13 I’m effectively assuming that your hit rate and your behavioral bias are two completely separate factors. As my colleague Melanie Rudoy pointed out to me, that is almost certainly false. However, in one simple way, the two are connected in a way that means an improvement in your hit rate is likely to mean a worsening of your bias. Past returns are, in reality, a valuable piece of data for helping to determine manager skill. Because skilled managers have higher average alphas than unskilled ones, past strong performance really does increase the likelihood that the manager had skill, and bad past performance increases the odds the manager didn’t. Let’s imagine two CIOs. One completely ignores past performance in making manager decisions. The other relies entirely on past performance. The first CIO will have no behavioral bias in hiring and firing decisions, but is ignoring some very valuable data and will have a lower hit rate because of it. The second CIO, by looking at the performance data, will improve his or her hit rate but have an extremely strong behavioral bias when making decisions. While the second CIO really should have a decent hit rate finding talented managers, it is almost certain that he or she would be better off indexing given the strong bias inherent when making hiring and firing decisions.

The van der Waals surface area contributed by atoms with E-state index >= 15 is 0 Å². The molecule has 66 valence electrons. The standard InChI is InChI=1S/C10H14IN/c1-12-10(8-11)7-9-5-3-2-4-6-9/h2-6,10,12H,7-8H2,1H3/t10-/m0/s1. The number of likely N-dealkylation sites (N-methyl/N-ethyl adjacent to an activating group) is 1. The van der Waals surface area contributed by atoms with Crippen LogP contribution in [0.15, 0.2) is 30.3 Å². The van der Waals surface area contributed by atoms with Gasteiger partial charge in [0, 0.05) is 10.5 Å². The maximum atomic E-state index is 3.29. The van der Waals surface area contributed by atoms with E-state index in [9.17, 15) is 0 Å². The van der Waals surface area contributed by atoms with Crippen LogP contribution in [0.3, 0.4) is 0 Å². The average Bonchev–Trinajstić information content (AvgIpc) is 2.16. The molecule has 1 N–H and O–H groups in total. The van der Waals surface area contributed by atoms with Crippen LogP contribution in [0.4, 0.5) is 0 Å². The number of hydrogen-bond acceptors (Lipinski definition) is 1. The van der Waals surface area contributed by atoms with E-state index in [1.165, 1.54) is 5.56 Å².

14 Aaron Reynolds, “The Truth About Top-Performing Mutual Fund Managers,” AAII Journal, July 2011. His sample is 370 mutual funds with an alpha of at least 1% versus their benchmark and a volatility lower than their benchmark.
15 I’m defining talented managers here as those who outperform over time. Because this entire group outperformed over the 10-year period, they were all “talented” over that period regardless of whether it was due to some platonic internal “talent” or simply good fortune. In fact, this sample should be even more positively biased than one based on true “platonic” skill, as it is quite possible for a talented manager to underperform over a 10-year period as we saw in Exhibit 4.
16 Goyal, Amit and Wahal, Sunil, “The Selection and Termination of Investment Management Firms by Plan Sponsors,” Journal of Finance, August 2008.
17 Actually, the truly striking thing in this paper to me is that the average alpha of managers over the period was positive. Go active management!
18 I used this composite because it is the longest running equity allocation strategy at GMO. The return patterns, not surprisingly, are similar for our other equity allocation strategies as well.
19 The portfolio’s alpha net of fees was 1.6%.